September 14, 1862 started out as most Sundays, but as the members of the Dunker Church met for worship, the Battle of South Mountain erupted near the mountain gaps just six miles to the east. Later that day the Mummas invited some members of the congregation to their house for lunch. The children went up the hill above the farm to watch as the battle raged, they could see the smoke and hear the sound of guns like thunder on the mountain. The next morning as Confederate soldiers started to cross the Antietam, neighbors began meeting at the farm to see what Samuel Mumma thought they should do. He told them, “Go with me for we must get you out of the battleline.”
One of the older Mumma boys was told to take the horses away to safety as the rest of the family prepared to leave. Samuel Mumma, Jr. remembered that, “Some clothing was gotten together and the silverware packed into a basket, ready to take but in our haste to get away, all was left behind. Father and Mother and the younger children left in the two-horse carry-all (the older children walking as there was a large family) going about four miles, and camped in a large church (called the Manor Church), where many others were also congregated.” Samuel, Sr. was the last to leave as he was carrying his 3-year old daughter, Cora who was upset. Samuel had noticed his gold watch over the mantle. He grabbed the watch and hung it around Cora’s neck to settle her down. Little did he realize that beside the clothing the family was wearing, the watch would be the only item saved from their belongings.
Samuel Mumma, Jr. returned to the house on Tuesday evening, but found that the house had been ransacked and everything of value taken. Later, skirmishing erupted just beyond the farm across the Smoketown Road in the woods. The next morning the battle would begin in earnest. As the fighting shifted from the Miller Cornfield toward the Mumma farm, Brig. Gen. Rosewell S. Ripley’s brigade was forced back. Ripley ordered the farm burned because he feared the buildings would be taken over by advancing Federal troops and sharpshooters would occupy the buildings to pick off his officers. James Clark of the 3rd North Carolina Infantry regiment took charge of a squad of volunteers to set the Mumma farm buildings on fire. Clark “recalled throwing a torch through an open window and onto a quilt covered bed. Within a few moments the whole house was in flames.”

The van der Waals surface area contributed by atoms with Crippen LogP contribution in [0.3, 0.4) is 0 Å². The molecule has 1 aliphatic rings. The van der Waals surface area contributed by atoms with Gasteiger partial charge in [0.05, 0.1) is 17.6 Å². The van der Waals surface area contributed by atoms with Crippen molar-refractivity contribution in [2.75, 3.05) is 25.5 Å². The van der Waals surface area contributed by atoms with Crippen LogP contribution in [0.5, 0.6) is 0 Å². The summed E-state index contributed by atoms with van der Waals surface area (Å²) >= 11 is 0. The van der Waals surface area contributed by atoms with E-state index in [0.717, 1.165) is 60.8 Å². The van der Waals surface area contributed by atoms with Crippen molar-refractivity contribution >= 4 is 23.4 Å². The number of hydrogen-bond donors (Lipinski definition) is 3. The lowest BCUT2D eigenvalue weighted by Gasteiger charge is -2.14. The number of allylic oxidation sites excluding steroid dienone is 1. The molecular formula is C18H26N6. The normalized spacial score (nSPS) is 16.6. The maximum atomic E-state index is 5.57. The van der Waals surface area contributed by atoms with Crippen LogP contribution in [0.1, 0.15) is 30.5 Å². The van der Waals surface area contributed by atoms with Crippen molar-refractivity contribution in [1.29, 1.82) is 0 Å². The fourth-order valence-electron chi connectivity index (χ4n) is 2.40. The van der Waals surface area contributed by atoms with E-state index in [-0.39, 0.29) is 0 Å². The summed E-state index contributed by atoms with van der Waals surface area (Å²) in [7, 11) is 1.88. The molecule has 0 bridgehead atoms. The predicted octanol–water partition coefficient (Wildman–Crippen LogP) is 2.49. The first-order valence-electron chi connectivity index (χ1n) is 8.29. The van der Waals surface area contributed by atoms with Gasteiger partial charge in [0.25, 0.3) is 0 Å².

Throughout the day the battle swirled around the burning Mumma farm. The next evening Robert E. Lee’s Confederate forces withdrew back across the Potomac, but the “embers from the ruins of the Mumma buildings continued to smolder.” As the smoke cleared the devastation was visible, the Mumma farm was completely destroyed. “The Hagerstown Herald reported that Samuel Mumma had suffered the greatest loss as a result of the battle. In addition to his house and barn and their contents, the family lost all its furniture, clothing, grain, hay and farming implements. The fences were all destroyed, the fruit trees were striped, and the fields were trampled flat.”
When the Mumma family returned they could not believe the destruction to their farmstead. Only the brick walls and a chimney were still standing among the ruins of the house. The smokehouse was still intact and the springhouse survived, although the roof had been burned. Photographer Alexander Gardner, who worked for Matthew Brady, arrived at the Mumma farm a few days after the battle to capture the scene of not only the destruction of the buildings but of the carnage that remained on the Mumma fields near the Dunker Church.
Over the next several weeks the Union army encamped on Samuel Mumma’s fields. The quartermaster would requisition his “firewood, 592 bushels of corn, 75 bushels of wheat, and sixteen ton of hay which somehow escaped the fire.” Samuel attempted to get a voucher from the quartermaster, but he was told that a government commission would come around to settle his claims. The commission never came. When he did filed a claim for just the firewood and grain he was told his “losses were a direct result of the battle and therefore ineligible for reimbursement”.
Until the Mummas were able to rebuild their home, they stayed at the home of their neighbor, Joseph Sherrick, Jr. In the spring of 1863 they started to rebuild the house and the family moved back in June of 1863. As time went on the rest of the farm buildings were rebuilt and additions to the house were added.
Of course Samuel Mumma’s postwar claim for damages was extensive. The property and building included:
One house destroyed by fire($2000), one barn ($1250), one spring house and hog pen ($100), household furniture and clothing ($422.23), farming implements included McCormick reaper, a wheat drill, two grain rakes, a wheat fan and a wheat screen, six plows and a threshing machine, in addition to the usual pitch forks and other tools. He also lost 2 wagons ($457), fence destroyed ($590), land damaged by traveling and burial ($150), and fifteen cords wood ($37).